The Nigerian Inspirations On Coldplay’s “Everyday Life” Album
After a 4-year hiatus, British rock band Coldplay surprised the world with their eight studio album “Everyday Life” – a double album, with the first half titled Sunrise and the other Sunset. It was released on 22 November 2019.
The album has received positive reviews and can be regarded as one of the band’s best albums. The ingenious blend of sounds from different cultures solidifies the notion that music is indeed spiritual.
Everyday Life featured three tracks that were inspired and infused with Nigerian sounds; “Arabesque”, “Champion Of The World” and “Eko”.
- “Arabesque” – Three Generations Of The Anikulapo-Kuti
Arabesque is the co-lead single to the Everyday Life album. It was released on 24 October 2019 alongside Orphans. It features vocals by Belgian singer Stromae and horn sections by Femi Kuti and his band.
Arabesque features three generations of the Anikulapo-Kuti family:
Just before the outro, we get to hear a sample from Fela Kuti “Music is the weapon, music is the weapon of the future” the legendary Afrobeats pioneer chanted three times.
While Femi Kuti and his son, Made Kuti delivered an exquisite Afrobeat groove to the track.
- “Champion Of The World” – The Inspiring Story Of The father Of Igbo Church Music
“Champion of the World” was released on November 20th. The song is a tribute to Scott Hutchison, the lead singer of Frightened Rabbit who took his life in May 2018 after struggling with depression.
Interestingly, the song begins with an Igbo gospel hymn intro. The sample is from Harcourt Whyte’s song titled ‘Otuto Nke Chukwu N’ojija Aha Ya’.
[Intro: ‘Otuto Nke Chukwu’]
Gi nwa nke chukwu, gini ka ina ekwu
N’ihi ihe nile
Nke chukwu mere
The lyrics translate from Igbo to English as:
“You that is of God, what are we going to say?
God made it”
Harcourt Whyte has an inspiring story. His birth name is Ikoli Harcourt-Whyte. He was born in Abonnema in the old Niger Delta region in 1905.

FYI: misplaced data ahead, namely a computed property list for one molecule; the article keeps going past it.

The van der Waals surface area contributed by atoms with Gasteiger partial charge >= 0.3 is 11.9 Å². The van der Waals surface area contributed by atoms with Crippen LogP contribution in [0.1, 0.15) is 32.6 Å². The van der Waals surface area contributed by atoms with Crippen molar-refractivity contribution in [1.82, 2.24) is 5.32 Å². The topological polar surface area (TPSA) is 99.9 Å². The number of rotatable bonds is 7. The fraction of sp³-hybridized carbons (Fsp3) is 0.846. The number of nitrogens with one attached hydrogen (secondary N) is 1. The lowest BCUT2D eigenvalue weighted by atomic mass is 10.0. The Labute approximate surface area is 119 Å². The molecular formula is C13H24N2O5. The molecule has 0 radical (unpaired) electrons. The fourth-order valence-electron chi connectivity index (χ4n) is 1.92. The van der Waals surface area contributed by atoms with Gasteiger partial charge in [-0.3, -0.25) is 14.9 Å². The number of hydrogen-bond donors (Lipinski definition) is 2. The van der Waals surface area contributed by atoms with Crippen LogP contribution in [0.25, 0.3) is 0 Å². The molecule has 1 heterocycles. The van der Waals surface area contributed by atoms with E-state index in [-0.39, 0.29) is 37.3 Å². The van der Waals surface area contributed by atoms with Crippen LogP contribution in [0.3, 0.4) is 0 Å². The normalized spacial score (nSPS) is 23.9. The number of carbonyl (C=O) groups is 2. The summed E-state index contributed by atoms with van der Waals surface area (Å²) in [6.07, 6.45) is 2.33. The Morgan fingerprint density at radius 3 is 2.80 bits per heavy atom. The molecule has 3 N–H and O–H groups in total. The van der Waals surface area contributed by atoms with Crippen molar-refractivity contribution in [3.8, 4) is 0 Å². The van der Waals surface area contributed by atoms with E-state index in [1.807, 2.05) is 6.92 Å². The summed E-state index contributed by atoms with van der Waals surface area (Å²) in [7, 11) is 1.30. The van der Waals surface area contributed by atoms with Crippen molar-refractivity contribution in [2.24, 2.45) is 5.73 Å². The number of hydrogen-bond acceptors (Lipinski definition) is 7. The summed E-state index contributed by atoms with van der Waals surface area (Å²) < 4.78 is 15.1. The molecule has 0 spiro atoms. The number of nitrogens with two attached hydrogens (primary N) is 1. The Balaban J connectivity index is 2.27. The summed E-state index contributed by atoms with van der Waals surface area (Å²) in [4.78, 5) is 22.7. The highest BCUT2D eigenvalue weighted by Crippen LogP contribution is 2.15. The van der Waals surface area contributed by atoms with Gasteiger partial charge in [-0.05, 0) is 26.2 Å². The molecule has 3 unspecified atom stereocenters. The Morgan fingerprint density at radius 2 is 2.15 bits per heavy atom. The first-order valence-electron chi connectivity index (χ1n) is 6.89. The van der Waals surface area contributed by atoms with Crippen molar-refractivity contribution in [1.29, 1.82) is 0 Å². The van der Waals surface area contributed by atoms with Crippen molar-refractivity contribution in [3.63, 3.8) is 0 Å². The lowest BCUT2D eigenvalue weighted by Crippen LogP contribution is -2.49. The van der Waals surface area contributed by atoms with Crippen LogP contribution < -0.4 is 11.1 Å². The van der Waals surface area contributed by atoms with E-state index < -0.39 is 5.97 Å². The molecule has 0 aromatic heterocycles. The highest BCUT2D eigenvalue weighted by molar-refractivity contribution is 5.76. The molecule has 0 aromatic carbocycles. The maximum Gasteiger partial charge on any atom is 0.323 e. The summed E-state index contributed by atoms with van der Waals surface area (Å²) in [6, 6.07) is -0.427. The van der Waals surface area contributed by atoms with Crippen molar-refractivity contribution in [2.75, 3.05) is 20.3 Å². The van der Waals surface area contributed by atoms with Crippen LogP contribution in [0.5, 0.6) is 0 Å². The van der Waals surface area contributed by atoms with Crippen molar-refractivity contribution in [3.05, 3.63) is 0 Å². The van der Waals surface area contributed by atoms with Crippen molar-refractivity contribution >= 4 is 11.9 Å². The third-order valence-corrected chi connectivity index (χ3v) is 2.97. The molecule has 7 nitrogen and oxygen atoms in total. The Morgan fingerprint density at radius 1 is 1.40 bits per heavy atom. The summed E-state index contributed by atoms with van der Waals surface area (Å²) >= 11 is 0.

In 1919, he was diagnosed with leprosy after symptoms were first noticed in 1918. In the early 1920s, he was sent to Port Harcourt General Hospital where he developed his talent in music and went on to form a vocalist band with forty other lepers.
In 1932, he was transferred to Uzuakoli Leprosy Hospital, Bende Division, Eastern Nigeria, where he met doctor-reverend-musician T.F. Davey from England. Whyte was encouraged by Davey, who took him on village survey tours to collect various traditional sounds.
In 1949, after 34 years of ill health, Whyte was finally cured and discharged by Davey as “clean”. Whyte dedicated much of his life to the betterment and education of lepers who suffered the same illness as he once did.
Whyte performed sacred compositions inspired by Methodist Church hymns and Wesleyan doctrinal philosophy. His works attracted wide interest and were popular throughout the Igboland, eventually earning him the title of “father of Igbo church music”.
During the civil war, Whyte’s songs were popular as a source of courage and hope.
- Èkó – Lagos And Tiwa Savage
Èkó is the third track on the second half of the album.
Èkó is the Yoruba name for Lagos, a state in southwest Nigeria. Èkó was the name the state bore before it was renamed Lagos by the Portuguese.
On the track, the chorus features a harmony between Coldplay’s band leader Chris Martin and Nigerian Afropop singer Tiwa Savage as the backing vocal.
Some lyrics from Èkó:
“Lagos a dream in the distance”
We dance in the water and hold
Each other so tight
The mothers will sing you to sleep
And say, “It’s alright, child
In an interview with Annie Mac on BBC Radio 1, Chris Martin talked about what inspired the album:
“It’s all about just being human. Every day is great and every day is terrible…It just feels kind of free. There’s so much life bursting out on the planet.
“[The album] is our reaction to the perceived negativity that’s everywhere. And there is a lot of trouble, but there’s also so much positivity and so much great life happening. So in a way, it’s just trying to make sense of things, saying what we feel and what we see.”